Second Air Army–Early History

For this blog I used The Soviet Air Force in World War 2, translated by Leland Fetzer and edited by Ray Wagner. Of the nearly 400 pages only 122 deal with the first six months of the war and no mention is made of the Second Air Army in those pages. That the first six months consisted of a string of disasters no one denies. Losses on the ground far exceeded losses in the air. Fighter units flying the I-16, I-15, I-15bis, and I-153 fared poorly when confronting the Bf 109E and F, the Heinkel 111 and the Junkers 88. Even the vulnerable Junkers 87 Stuka succeeded in its mission of supporting infantry and armored units of the Wehrmacht and harassing retreating Soviet military units and terrifying civilians fleeing the battle.

The first mention of the Second Air Army takes place in the discussion of the 19 November, 1942, counteroffensive at Stalingrad. By that time modern aircraft such as the MiG-3, Yak-1, and the LaGG-3 had begun to replace the ’30s era fighters.

In the winter of 1942-43 the Soviet Supreme Command began moving air assets into the Volga area around Stalingrad. The Second Air Army, commanded by General K. N. Smirnov, was transferred from the Voronezh Front to the Southwest Front. Few airfields existed in the area and those were not fully equipped. Three air divisions of the Second Air Army took up positions on the right wing of the Southwest Front. One to two days prior to the opening of the counter offensive these divisions moved forward to the advanced airfields. Their operations consisted of supporting the Southwest Front as it moved forward to encircle von Paulus’s Sixth Army in Stalingrad.

Ordering von Paulus to hold his position, surrounded in Stalingrad, the Germans built up a rescue force in the neighborhood of Kotelnikovo and went on the offensive to relieve the 6th Army on 12 December, 1942. These forces were supported by 450 German aircraft. The Second and the Seventeenth Air Armies possessed 455 machines. Soviet troops took the offensive on 16 December in weather that restricted air activity. By the afternoon of the 16 December the weather improved and 200 sorties were flown in support of the Soviet attack.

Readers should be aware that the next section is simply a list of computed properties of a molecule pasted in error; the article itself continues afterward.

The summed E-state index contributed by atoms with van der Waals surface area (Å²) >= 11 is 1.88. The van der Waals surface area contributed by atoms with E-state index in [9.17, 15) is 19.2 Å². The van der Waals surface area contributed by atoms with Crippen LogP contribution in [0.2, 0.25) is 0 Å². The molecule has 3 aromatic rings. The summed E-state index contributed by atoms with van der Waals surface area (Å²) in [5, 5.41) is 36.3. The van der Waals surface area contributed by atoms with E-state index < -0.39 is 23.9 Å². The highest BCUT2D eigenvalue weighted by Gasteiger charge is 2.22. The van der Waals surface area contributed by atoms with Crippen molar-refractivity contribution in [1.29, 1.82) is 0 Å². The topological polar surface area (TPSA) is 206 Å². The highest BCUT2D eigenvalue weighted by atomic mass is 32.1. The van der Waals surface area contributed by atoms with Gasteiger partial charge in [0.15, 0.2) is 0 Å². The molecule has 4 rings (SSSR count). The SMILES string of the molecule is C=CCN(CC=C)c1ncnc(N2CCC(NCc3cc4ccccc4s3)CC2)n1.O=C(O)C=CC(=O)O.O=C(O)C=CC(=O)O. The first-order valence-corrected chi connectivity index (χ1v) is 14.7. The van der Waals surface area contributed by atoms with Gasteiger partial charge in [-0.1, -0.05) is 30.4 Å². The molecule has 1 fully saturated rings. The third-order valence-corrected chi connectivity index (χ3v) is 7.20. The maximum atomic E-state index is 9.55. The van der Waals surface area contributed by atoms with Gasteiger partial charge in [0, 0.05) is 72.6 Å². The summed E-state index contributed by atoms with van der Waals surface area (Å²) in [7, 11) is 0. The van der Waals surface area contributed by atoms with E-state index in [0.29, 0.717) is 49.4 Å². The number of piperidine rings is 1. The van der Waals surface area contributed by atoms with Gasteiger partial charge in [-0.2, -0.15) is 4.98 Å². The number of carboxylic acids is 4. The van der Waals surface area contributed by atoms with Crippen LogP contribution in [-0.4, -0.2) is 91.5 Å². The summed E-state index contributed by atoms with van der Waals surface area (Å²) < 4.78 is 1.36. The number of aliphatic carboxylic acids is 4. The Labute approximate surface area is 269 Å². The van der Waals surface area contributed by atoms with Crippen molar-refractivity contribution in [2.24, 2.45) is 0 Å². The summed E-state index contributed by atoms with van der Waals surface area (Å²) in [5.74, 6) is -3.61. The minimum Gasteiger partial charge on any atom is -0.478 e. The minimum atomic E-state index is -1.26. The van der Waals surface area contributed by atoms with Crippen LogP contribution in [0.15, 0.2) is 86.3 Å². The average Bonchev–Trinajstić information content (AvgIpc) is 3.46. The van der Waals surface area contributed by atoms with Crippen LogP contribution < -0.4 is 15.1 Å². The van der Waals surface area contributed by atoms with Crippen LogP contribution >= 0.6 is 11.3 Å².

Soviet air attacks on German forces assisted the Soviet forces in their breakthrough on 18 December. In the first five days 2,067 sorties were flown, of which 407 took place at night. On 24 December Tatsinskaya airfield was taken and 350 enemy aircraft were destroyed.

During the period from 16 December to 31 December, 1942, the Second and Seventeen Air Armies flew 4,177 sorties, 80% in support of ground forces. From 19 November to 2 February, 1943, the Second, Seventeenth, Sixteenth and Eighth Air Armies and the long range bomber force (AFLRO) flew 35,929 sorties while the enemy flew only 18,500, and lost 3,000 machines.

Radio communications facilitated coordinated operations in the air and on the ground. During the rapid movement of the front aerial transport transferred air units and equipment and supplies, keeping air units within striking distance of the battlefield.

Source: The Soviet Air Force in World War 2, translated by Leland Fetzer and edited by Ray Wagner, 1973, Doubleday & Co., Inc., Garden City, NY

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